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Deconstructing the "Hidden" MU Requirements for Physicians

February 8, 2011
by Mark Hagland
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Interview: Jane Metzger, Principal Researcher, Emerging  Practices, CSC

A new report from the Falls Church, Va.-based CSC, “Physician Quality Reporting: The Hidden Requirements of Meaningful Use,” examines the many issues facing physicians and physician groups as “eligible professionals,” as defined by the Healthcare Information Technology for Economic and Clinical Health (HITECH) Act, move forward to pursue meaningful use under that program. The report’s authors, Jane Metzger, principal researcher, and Jared Rhoads, senior research analyst, are both members of the Waltham, Mass.-based Emerging Practices team at CSC. They conclude, just as they had when they analyzed meaningful use requirements in the inpatient sphere last year, that the MU requirements in the outpatient sphere are also far more complex and challenging than might appear at first glance.

HCI Editor-in-Chief Mark Hagland spoke recently with Jane Metzger regarding the results that she and Jared Rhoads articulated in their report, and explored the implications for providers. Below are excerpts from that interview.

Healthcare Informatics: What are the fundamental complexities underlying the ostensible meaningful use requirements for physicians under HITECH?

Jane Metzger: The basic answer is that you need a lot of data for quality measures that you won’t have in your EHR [electronic health record], even if you’ve met the Stage 1 requirements under meaningful use. And that message is the same with physicians, as it was when we studied hospitals. Now, the situation is the same, because the hospitals have to do 15 measures, but on the EP [eligible provider] side, it’s much more complex, because each EP has to do three core measures and three from the menu.

What’s more, the perspective we took was of that of the large medical group, and we figured, if it’s a multispecialty practice, by the time you’d pick the measures that are relevant to the different specialties, you’d end up having to satisfy most of the measures. So assuming that it’s a big medical group, the question we were trying to answer was, basically, what are the data capture challenges involved in meeting the measures?

And that’s an important distinction, because for an individual EP, there would be six measures. And one thing that the analysis we did shows is that you need to be thinking about the data capture that you’ll be doing for meaningful use, as you pick measures. So if you’re not going to do lab results in Stage 1, there’s a whole bunch of data you won’t be capturing.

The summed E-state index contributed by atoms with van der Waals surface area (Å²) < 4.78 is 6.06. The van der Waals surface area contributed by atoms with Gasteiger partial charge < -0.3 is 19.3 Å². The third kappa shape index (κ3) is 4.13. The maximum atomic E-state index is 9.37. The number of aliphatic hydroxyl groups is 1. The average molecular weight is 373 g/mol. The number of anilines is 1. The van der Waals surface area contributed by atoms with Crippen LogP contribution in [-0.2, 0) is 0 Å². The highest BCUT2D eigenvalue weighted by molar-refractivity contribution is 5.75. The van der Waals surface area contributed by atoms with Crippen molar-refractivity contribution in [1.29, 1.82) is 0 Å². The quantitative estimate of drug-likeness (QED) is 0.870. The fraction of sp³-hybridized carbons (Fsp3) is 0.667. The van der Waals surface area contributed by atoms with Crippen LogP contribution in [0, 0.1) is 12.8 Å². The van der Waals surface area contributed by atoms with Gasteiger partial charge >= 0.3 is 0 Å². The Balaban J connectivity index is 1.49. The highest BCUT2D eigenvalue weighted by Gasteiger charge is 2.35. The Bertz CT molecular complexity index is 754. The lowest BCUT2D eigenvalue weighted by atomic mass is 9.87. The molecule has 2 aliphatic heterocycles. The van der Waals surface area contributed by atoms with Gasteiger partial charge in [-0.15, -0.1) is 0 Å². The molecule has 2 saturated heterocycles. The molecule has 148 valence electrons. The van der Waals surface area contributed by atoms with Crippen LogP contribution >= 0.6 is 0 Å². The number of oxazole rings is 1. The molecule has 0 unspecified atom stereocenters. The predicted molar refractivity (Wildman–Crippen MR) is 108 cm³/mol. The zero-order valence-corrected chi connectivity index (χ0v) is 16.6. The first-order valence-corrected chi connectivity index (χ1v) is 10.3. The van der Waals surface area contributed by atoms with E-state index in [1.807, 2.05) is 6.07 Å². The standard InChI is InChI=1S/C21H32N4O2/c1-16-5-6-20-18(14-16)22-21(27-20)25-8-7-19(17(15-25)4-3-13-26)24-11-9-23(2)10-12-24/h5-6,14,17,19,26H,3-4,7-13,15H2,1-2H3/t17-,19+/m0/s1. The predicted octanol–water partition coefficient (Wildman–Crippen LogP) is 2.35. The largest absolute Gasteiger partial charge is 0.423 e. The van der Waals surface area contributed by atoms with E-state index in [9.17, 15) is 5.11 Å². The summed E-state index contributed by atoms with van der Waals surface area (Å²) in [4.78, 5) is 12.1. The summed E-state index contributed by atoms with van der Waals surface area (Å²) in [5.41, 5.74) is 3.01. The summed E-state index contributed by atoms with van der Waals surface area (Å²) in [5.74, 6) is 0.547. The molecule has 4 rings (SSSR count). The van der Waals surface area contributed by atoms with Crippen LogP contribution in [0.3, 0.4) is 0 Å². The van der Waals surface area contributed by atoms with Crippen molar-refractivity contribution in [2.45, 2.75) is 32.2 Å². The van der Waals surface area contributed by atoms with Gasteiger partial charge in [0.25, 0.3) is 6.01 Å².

And you’ll either have to do different measures, or figure out a way to get that data in. And the manual alternative would be pretty amazing, and I would argue, to the point of impracticable. So if we were a medical group setting out to figure out this puzzle, we’d want to be thinking about the quality reporting requirements, and how we’re going to meet the other functional requirements, in a meaningful, strategic way.

Jane Metzger

HCI: That speaks to a number of sub-issues, obviously.

Metzger: It does indeed, For example, it turns out that medication reconciliation is also going to be pretty important, because that’s how you find out about the meds that aren’t in the EHR, but that the patient is on. The reality is that, even though a lot of people thought, oh, we’ll get to quality reporting eventually, our major conclusion is that you’d better be thinking about quality measures as you develop your Stage 1 plan. Just to take one example, there are a lot of quality measures that use lab results; and for the measures you do pick, you’d better be sure you have all the data.

The other conclusion is that there’s a lot of data that is needed for the quality measures that won’t be captured through the inpatient EHR, because there isn’t really a structured designed into the EHR to make capturing that data easily. Fortunately, there is one element in the ambulatory EHR that is useful in this context, and it’s called the health maintenance profile.

Vendors and medical groups have relied on the health maintenance profile for years, and physician practices have been making use of it for years. And the health maintenance profile provides, for any given patient, a view of what health maintenance and disease management guidelines apply, and it translates those guidelines into measures.